Sep 18, 2019

thoughts from the elections

You won't find predictions here. I am not a prophet and I am not in the business of making predictions. I will not predict who will win, who the president will task first with the attempt to form a coalition, if the President will pressure the candidates for a unity government, if the Haredim will capitulate and agree to sit with Gantz, if Gantz and Lapid will split up, if Netanyahu will resign or be forced out and replaced by another candidate in the Likud or not, or any other of the many options and issues on the table right now. We'll let it play out and comment on things as they happen.

For the meantime, comments on the election:

1. We are basically in the same place we were before, with slight, mostly insignificant, changes. As Albert Einstein said (or maybe he did not say it), doing the same thing and expecting different results is the definition of insanity. Little changed form one election to the next. Expecting different results was silly. Something dramatic and significant would have to change for that to happen.

2. Kudos to the Haredi parties. They both grew. UTJ in number of voters even though it is the same number of seats, and Shas with an additional seat. They do their best when they create a sense that they are under attack, and they did it well.

3. The Dati Leumi parties showed once again how insignificant and weak they are. People have a hard time differentiating between them and the Likud, and the more religious voters in their electorate were not happy with a secular candidate heading their religious party. In the heart of DatiLeumiville they lost significant amounts of votes while UTJ and the Likud grew in leaps and bounds in those areas. Their voters see little reason to vote for them. And it has been like this for a long time, but now it is also on the religious end, not just the nationalistic end.  Add to that all the splits and divisions, thinking every different nuance of a voter needs a different party to vote for ensures that they will always weaken their potential political power even more.

4. Otzma is as Otzma was. They dd not waste any votes - they do not run to help Bibi or anyone else. They run because they want to run. I have nothing against people voting for a party they feel ideologically close to, even if it will not get in. Most of their voters probably would not have voted for Bibi or Yamina anyway, had Otzma not run. And Bibi never would have given them a ministry anyway, so they need not feel any obligation to Bibi or any other party. They feel they have something to offer, they have the right to run. After that the voters choose to vote or not.

5. Gantz ran a lousy campaign. He was boring. He mostly seemed to try to stay out of the limelight. Bibi is a "killer" when it comes to campaigning, but Gantz has none of that in him. The only one in his party who does is maybe Lapid. Despite the boring and lackluster campaign, they still , twice now, campaigned to a tie against a powerful incumbent. I can only imagine had they run a real campaign of any sort they probably could have won in a walk. That being said, if Gantz is eventually tasked to forming a government, I sure hope he runs the government and country better than he ran his campaign.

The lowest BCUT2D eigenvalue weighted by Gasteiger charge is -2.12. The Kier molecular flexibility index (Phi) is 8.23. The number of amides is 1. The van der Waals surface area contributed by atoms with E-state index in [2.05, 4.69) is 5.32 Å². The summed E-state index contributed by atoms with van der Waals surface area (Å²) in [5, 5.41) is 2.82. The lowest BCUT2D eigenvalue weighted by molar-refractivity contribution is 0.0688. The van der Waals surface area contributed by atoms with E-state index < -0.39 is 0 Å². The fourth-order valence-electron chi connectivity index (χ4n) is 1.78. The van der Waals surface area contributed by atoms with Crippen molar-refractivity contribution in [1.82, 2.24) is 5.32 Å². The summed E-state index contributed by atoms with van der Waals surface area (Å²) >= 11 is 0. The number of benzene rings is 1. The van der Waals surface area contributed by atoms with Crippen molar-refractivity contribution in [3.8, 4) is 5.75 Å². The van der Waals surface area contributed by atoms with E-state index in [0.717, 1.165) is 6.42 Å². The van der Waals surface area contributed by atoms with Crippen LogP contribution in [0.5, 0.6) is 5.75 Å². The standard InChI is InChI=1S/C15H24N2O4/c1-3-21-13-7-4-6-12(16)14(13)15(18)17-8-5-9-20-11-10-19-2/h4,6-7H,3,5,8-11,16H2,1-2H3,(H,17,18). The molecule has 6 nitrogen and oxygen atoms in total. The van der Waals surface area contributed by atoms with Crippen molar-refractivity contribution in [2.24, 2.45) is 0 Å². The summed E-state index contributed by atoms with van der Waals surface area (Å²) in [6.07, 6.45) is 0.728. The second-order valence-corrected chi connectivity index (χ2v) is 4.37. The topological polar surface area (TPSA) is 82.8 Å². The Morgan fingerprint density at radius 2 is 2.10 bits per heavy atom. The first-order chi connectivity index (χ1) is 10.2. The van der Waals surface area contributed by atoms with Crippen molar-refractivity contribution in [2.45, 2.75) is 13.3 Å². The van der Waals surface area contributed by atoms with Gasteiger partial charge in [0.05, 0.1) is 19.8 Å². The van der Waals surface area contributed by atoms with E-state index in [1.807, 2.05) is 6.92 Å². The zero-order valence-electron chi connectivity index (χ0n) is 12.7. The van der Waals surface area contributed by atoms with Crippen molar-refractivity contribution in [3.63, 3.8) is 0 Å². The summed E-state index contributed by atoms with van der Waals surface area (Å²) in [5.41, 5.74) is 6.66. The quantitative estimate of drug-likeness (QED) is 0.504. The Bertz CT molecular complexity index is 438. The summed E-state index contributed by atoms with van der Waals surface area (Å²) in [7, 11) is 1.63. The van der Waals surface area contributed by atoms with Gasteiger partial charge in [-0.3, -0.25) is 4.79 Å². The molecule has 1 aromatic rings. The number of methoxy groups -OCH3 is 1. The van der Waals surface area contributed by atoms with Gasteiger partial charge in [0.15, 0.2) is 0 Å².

6. as I said earlier, you cannot run a campaign and attract voters just by going from city to city arguing with a couple dozen bored teenagers. Ron Kubi is an embarrassment. He already had the name recognition, it should have been easy for him to run a real campaign.

7. electoral reform is needed

8. Many were shocked last night, and maybe today, to see the United Arab Party as the 3rd largest in Knesset. If a unity government is formed, it almost definitely means the Arab Party would lead the Opposition, which would give Aymen Odeh the status of a minister and he would receive a security details and would have to be given regular updates about Israel's security situation.
if you support a one-state solution, and are upset that the Arab parties are now the 3rd largest in the Knesset, think about how much bigger they will be if the one-state solution will ever be implemented and another 2 million Palestinians will be given Israeli citizenship.. even if you only support Bennett's plan to annex parts of the West Bank, several hundred thousand Arabs would become citizens and the Arab party would still grow significantly.
I don't know the solution, but proponents of the one-state solution need to say how they would deal with this.

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  1. One-staters implicitly assume apartheid.

  2. 1. I saw an interesting statistical analysis of the break down of the voting. Likud swallowed up Kulanu. Bought out Zehut, plus another right wing party dropped out (I think he was referring to Noam. According to his calculation Likud should have started with a 7 mandate lead going into the election: Kulanu (4), Zehut (3). While things look like we will end up with a tie or a photo finish, blowing the lead they should have had should be considered a loss.

    7. At this point, I would be happy with a ballot that couldn't be stolen or tampered with.

  3. Re.6, are you really that silly. You think Kubi took himself seriously and really did it to get in to the knesset? I'd think you're wiser than that.

    Re.8, what's this for to do with one state, they would simply have to change the law somehow so the Arabs wouldn't get classified security updates. There's no way anyone would let that happen otherwise.


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